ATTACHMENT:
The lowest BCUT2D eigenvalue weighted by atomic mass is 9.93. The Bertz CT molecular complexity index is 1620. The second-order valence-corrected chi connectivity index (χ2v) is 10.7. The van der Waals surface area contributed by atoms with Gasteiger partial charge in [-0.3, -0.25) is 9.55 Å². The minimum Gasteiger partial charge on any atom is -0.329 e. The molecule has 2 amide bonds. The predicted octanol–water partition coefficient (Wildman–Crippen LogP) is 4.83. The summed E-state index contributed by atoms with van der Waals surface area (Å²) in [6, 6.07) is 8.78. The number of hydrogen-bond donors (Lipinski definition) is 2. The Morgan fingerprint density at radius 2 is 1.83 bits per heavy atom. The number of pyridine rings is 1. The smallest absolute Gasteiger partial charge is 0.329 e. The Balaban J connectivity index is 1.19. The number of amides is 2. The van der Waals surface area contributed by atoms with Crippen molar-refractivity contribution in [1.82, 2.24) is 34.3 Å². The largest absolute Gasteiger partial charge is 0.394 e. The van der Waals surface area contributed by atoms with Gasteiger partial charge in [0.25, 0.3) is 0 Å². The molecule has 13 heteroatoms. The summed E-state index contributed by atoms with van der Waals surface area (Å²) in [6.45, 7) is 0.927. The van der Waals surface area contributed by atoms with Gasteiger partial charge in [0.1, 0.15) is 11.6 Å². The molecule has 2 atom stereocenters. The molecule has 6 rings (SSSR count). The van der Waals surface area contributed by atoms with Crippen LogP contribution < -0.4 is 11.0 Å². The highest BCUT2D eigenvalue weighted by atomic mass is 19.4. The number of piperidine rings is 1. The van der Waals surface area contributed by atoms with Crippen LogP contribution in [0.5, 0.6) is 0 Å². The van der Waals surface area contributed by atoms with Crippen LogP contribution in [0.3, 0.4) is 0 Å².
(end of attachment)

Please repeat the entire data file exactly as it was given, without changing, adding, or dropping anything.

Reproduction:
The lowest BCUT2D eigenvalue weighted by atomic mass is 9.93. The Bertz CT molecular complexity index is 1620. The second-order valence-corrected chi connectivity index (χ2v) is 10.7. The van der Waals surface area contributed by atoms with Gasteiger partial charge in [-0.3, -0.25) is 9.55 Å². The minimum Gasteiger partial charge on any atom is -0.329 e. The molecule has 2 amide bonds. The predicted octanol–water partition coefficient (Wildman–Crippen LogP) is 4.83. The summed E-state index contributed by atoms with van der Waals surface area (Å²) in [6, 6.07) is 8.78. The number of hydrogen-bond donors (Lipinski definition) is 2. The Morgan fingerprint density at radius 2 is 1.83 bits per heavy atom. The number of pyridine rings is 1. The smallest absolute Gasteiger partial charge is 0.329 e. The Balaban J connectivity index is 1.19. The number of amides is 2. The van der Waals surface area contributed by atoms with Crippen molar-refractivity contribution in [1.82, 2.24) is 34.3 Å². The largest absolute Gasteiger partial charge is 0.394 e. The van der Waals surface area contributed by atoms with Gasteiger partial charge in [0.25, 0.3) is 0 Å². The molecule has 13 heteroatoms. The summed E-state index contributed by atoms with van der Waals surface area (Å²) in [6.45, 7) is 0.927. The van der Waals surface area contributed by atoms with Gasteiger partial charge in [0.1, 0.15) is 11.6 Å². The molecule has 2 atom stereocenters. The molecule has 6 rings (SSSR count). The van der Waals surface area contributed by atoms with Crippen LogP contribution < -0.4 is 11.0 Å². The highest BCUT2D eigenvalue weighted by atomic mass is 19.4. The number of piperidine rings is 1. The van der Waals surface area contributed by atoms with Crippen LogP contribution in [0.5, 0.6) is 0 Å². The van der Waals surface area contributed by atoms with Crippen LogP contribution in [0.3, 0.4) is 0 Å².